Yes, I would. I think pornography is something that is used for stimulative sexual purposes. There is erotic literature that shows nothing and you have to picture the words in your head. Is that porn? I think so. When you take away the words, you’re left with the pictures. Is that porn? I think there is a strong argument it is.What other areas of life were impacted by pornography addiction? Impacts on relationship/family?
When/how did the addictive behavior start? How/when did you consider yourself “addicted”?
The addictive behavior probably started the moment I saw it and began an unhealthy craving around the age of 12. By 14 I was looking at it most every day, so that’s when I’d say the behavior of acting like an addict took hold. I knew that something was different with my use around 16 or 17, but never actually used the word addict regarding my porn until I was at inpatient rehab for my alcoholism in 2014.
Stigma for this addictive behavior, especially compared to things like substance use disorders?
Yeah, obviously. I wouldn’t be here talking to you today if we were just going to talk about my alcoholism. Frankly, I understand I’m a bit of a novelty act. The University of Maryland is having me speak because I’m one of the only people who talks about porn addiction so openly out there. It would be nice if one day, I stopped getting speaking gigs and interview requests because there were so many people out there talking about it.
Treatment programs, what was most effective? SA/PA? Sponsor?
For me, it was cognitive behavioral therapy and simply being at an inpatient facility so I could meet people dealing with the same issue and have time to get out of my negative routines. I tried 12 steps and did AA for about six months and Sex Addicts Anonymous for a little longer. I took what those programs could offer me and then moved on. While I had an AA sponsor briefly, I did not in SAA because I knew I wasn’t sticking with the program long-term. Every person has to develop their own path to sobriety. There is no right or wrong. There is that you either use or you don’t.
What does recovery look like for you? Abstinence?
These days, I live my life. It’s not difficult, but it stays top-of-mind because of the kind of work I do. If I didn’t do the outreach and education, I still don’t think I’d be looking at porn or drinking. And yes, the goal for those two things is abstinence. However, it’s important to note that abstinence from sexuality is not the goal. Healthy sexuality is the goal.
Pornography vs. Sex addiction, differences noticed among clients in treatment?
I’m not a fan of the term “sex addiction” because I think when people hear it, they think “intercourse addiction.” I think much like “Drug addiction” is a blanket term, as should be “Sex addiction.” Under that term, you have intercourse addiction, porn addiction, voyeurism, exhibitionism, etc. I have not been treated for the other conditions, but I’m sure there are slight variations in the treatment between specific maladies.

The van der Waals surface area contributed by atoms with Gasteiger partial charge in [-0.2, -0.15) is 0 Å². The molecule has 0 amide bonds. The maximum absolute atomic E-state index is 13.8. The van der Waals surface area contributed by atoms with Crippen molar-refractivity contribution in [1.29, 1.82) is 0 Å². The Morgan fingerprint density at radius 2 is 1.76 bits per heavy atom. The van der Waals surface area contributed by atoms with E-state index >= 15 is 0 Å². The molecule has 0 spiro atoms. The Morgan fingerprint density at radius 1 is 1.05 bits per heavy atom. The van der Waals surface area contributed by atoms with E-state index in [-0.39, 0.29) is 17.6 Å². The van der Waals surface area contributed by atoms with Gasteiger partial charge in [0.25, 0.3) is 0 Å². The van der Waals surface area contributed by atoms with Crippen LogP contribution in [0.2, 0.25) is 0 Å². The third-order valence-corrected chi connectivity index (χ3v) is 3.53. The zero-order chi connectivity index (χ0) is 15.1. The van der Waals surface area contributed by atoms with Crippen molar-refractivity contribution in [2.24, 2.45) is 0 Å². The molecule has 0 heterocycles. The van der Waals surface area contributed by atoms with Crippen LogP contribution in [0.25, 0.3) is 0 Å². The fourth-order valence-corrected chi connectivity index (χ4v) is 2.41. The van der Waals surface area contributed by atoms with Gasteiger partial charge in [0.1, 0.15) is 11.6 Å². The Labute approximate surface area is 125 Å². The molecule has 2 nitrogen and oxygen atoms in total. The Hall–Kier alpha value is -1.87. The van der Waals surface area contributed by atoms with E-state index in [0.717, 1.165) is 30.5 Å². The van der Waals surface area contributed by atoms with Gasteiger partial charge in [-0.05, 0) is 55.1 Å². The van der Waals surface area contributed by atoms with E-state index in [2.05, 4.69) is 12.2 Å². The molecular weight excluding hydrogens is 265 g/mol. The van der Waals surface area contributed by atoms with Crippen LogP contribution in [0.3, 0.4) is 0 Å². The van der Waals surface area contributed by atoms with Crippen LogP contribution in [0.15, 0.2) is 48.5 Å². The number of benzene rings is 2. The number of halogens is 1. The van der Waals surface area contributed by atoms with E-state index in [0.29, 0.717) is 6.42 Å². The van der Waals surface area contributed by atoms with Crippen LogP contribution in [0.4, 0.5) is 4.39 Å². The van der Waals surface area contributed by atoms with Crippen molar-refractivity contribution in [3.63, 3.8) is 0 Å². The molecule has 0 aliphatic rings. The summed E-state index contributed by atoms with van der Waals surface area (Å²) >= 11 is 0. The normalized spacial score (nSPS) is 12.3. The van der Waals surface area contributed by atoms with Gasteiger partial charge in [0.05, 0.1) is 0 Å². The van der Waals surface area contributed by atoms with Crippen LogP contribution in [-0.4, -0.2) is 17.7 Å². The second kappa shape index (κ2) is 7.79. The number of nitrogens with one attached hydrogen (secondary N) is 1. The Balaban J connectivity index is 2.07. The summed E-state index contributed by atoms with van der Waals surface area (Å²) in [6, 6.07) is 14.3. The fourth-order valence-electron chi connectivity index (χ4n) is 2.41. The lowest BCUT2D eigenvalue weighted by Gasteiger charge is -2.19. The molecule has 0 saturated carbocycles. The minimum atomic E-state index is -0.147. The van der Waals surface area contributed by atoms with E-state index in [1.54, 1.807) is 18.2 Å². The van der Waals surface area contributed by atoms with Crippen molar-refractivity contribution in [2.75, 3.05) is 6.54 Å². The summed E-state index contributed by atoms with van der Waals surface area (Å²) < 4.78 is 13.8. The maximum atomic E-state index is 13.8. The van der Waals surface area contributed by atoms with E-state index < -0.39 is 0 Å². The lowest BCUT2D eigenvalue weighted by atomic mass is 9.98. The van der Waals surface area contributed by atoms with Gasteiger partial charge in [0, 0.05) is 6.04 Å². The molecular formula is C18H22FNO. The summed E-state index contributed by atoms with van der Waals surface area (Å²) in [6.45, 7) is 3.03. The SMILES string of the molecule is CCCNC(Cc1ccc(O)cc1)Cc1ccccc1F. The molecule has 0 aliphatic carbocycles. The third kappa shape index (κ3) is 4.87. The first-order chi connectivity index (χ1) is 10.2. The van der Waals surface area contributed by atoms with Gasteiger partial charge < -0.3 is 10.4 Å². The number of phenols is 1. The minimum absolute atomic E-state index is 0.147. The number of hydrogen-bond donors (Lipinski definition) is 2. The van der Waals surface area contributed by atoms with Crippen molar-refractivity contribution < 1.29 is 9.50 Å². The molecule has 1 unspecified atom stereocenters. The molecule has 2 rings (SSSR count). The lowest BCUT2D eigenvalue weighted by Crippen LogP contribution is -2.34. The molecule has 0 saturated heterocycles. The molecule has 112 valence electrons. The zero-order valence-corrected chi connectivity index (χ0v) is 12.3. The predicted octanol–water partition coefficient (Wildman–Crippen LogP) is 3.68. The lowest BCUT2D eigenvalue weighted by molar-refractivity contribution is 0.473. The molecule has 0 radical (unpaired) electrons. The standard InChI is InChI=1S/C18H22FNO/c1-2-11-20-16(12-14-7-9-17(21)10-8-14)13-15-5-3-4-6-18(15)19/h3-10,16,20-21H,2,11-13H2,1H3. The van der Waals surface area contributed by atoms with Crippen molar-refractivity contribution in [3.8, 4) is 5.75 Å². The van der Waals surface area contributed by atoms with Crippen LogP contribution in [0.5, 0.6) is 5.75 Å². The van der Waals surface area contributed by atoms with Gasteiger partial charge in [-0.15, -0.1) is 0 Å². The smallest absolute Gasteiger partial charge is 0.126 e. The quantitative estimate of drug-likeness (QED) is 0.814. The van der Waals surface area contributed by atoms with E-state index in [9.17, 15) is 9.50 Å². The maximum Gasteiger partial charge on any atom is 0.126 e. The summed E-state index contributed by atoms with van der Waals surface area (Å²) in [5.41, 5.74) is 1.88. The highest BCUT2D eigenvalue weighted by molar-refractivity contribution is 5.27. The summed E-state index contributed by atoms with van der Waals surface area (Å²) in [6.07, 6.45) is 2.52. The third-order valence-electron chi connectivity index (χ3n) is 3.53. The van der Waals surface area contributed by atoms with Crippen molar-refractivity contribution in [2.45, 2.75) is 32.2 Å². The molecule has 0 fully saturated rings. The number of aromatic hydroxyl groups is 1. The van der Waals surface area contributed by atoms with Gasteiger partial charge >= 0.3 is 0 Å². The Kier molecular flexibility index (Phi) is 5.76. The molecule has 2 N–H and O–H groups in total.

How to navigate potential triggers, ads/pop ups, easy access to pornography online?
Cognitive behavioral therapy. You have to train your brain to handle these things differently. One of my favorite stories from rehab was when we were in a giant group discussion, probably 40 of us with issues ranging from drugs to sex to eating disorders. One of the guys wasn’t getting with the program and a the facilitator called him out on his recent behavior. The 20-something guy, probably close in age to the University of Maryland students I was talking with, said, “All you’re doing here is trying to brainwash us!” The facilitator shot back, “Don’t you think you need some brainwashing??!!” You’ve got to change the way you think and for me, that was getting me away from my environment and learning how to deprogram my instincts. It’s not about any specific manner of pornography whether it’s online or in a movie or in real life…it’s about changing my overall thinking.
Starting recovery before actual incarceration…what was that like?
I couldn’t have imagined putting it off for two years. I think seeing all the hard work those two years between arrest and sentencing were proof to the judge I was serious about turning my life around. I’ve always been of tte belief — not always the action, but at least the belief — that if you have a problem, you solve it. I had an obvious problem, the biggest of my life. The time and resources were available so I began solving it. Now, I realize it’s a lifelong battle, but I’m glad I didn’t wait.
So that’s that…the oral answers were longer and I went off on tangents telling stories and practicing some of the verbiage from my upcoming TEDx Talk without letting on. I want to thank the students, staff and faculty of the University of Maryland for inviting me to participate. I am always available for similar appearances with other college groups and classes.
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10 thoughts on “What the Students at the University of Maryland Want to Know”
So interesting the questions they came up with, especially the one about mental imagery.
And they also right away wanted to know more about OnlyFans. I thought that was telling.
I know many people who need a good brain “washing”. I certainly did.
It’s one of my favorite lines from recovery. Brainwashing isn’t always a bad thing.
This is enlightening. Also, have you seen the Lisa Ling show, “This is Life”? The first episode is about pornography.
I haven’t. I’ve seen commercials. Is it about the industry or the addiction?
It’s more about the addiction and the internet’s role in it. The angle is that it’s more prevalent now than ever…because of the internet.
Absolutely. I don’t think pornography addiction began with the Internet, but it mass marketed it!